All Medicare Part D plans have the “coverage gap” or “donut hole” in them. This is a set amount of money ($2,970 for 2012) available for rx costs until you reach the beginning of the “gap.” To maximize this amount, you would like to get as close as possible to the $2,970 without going over. (It’s important to note that the $2,970 is the total cost of the drug, not what you have paid. For example, if your co pay is $10 at the pharmacy but the total cost is $100, $100 counts towards your $2,970 not just the $10 you paid!)
So how do you do this?
IF YOU ARE CLOSE TO THE DONUT HOLE
The best way to maximize your drug costs would be to call you current Part D carrier (use the member services number on the back of the ID card) and get to a representative. You could then ask the person how much you have used towards your “gap” as of today and they should give you an approximate amount. Let’s pretend that you have used $2,500 of your $2,970 leaving you$470 left for the year. Even if you have enough prescriptions to last until 2013, you don’t want to leave the $470 on the table (because you don’t know what will happen next year!) If you can order new maintenance meds in 2012, even though you wouldn’t take the prescriptions until 2013, this will let you get the most bang for your buck on your drug plan in 2012. In a perfect world, you would be able to order exactly $470 worth of drugs and that’s it. The secret here is to NOT GO OVER THE AMOUNT as that would cause you to have higher costs until 2013.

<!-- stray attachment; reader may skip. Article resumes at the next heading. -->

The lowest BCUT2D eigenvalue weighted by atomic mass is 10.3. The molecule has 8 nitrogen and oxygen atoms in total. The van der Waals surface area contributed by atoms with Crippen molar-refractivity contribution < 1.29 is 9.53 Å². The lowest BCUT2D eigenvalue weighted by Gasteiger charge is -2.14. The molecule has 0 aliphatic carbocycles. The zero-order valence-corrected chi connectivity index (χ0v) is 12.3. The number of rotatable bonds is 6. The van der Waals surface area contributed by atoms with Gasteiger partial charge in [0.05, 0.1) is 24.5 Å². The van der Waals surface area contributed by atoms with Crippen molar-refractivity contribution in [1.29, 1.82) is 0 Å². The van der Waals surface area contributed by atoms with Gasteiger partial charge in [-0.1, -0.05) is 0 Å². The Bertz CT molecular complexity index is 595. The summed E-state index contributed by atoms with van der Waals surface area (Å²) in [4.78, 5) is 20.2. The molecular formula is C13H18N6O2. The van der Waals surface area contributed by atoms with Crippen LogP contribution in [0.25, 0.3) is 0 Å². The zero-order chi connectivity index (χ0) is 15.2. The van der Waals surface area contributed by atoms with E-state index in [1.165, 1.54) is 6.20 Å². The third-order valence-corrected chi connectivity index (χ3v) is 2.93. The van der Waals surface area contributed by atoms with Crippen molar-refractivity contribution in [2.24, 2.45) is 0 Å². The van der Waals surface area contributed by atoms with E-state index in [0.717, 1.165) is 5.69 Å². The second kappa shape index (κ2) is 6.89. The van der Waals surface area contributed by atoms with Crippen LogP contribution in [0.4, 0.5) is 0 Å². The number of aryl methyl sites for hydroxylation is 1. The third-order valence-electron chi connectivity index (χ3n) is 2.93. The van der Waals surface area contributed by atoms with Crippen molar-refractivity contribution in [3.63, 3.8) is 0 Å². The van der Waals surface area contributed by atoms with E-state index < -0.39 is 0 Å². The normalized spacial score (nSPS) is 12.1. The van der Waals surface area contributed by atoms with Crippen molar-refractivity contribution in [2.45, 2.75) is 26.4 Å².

IF YOU ARE IN THE DONUT HOLE
Now lets pretend that you are already in the coverage gap, which means the price you pay on drugs is higher, and you are in need of a refill. Instead of ordering a full 3 month supply (which would run you into 2013) you could simply order a 30 day supply to tide you over until 2013. The donut hole looks at the actual cost of your drugs and a 30 day supply is less than a 90 day supply. At that time, your costs reset back down to $0 and you can resume buying 90 days supplies again at the lower cost for next year. You can also investigate buying your generic drugs at pharmacies on their $4 lists. When you use a $4 list, the prescriptions is not run through your insurance rather it is a “loss leader” used by the store to get you in there. If you use the $4 list don’t go buying $100 worth of gravy and you will come out ahead! Here is a link to some of the common pharmacy’s lists: Walmart, Target, Schnucks
I just received news that the new Medicare Part B premium will be $104.90/month for 2013*. This is an increase of $5/month from 2012. You will automatically be charged this higher amount out of your social security check starting in January. This should put to bed the rumor that Medicare Part B premiums will be skyrocketing in the next few years. As I wrote about earlier, the Medicare Part B premium is tied to your cost of living social security adjustment and the Medicare Part B deductible. The Part B deductible will increase $7/year to $147/year.
*Part B Premiums have since changed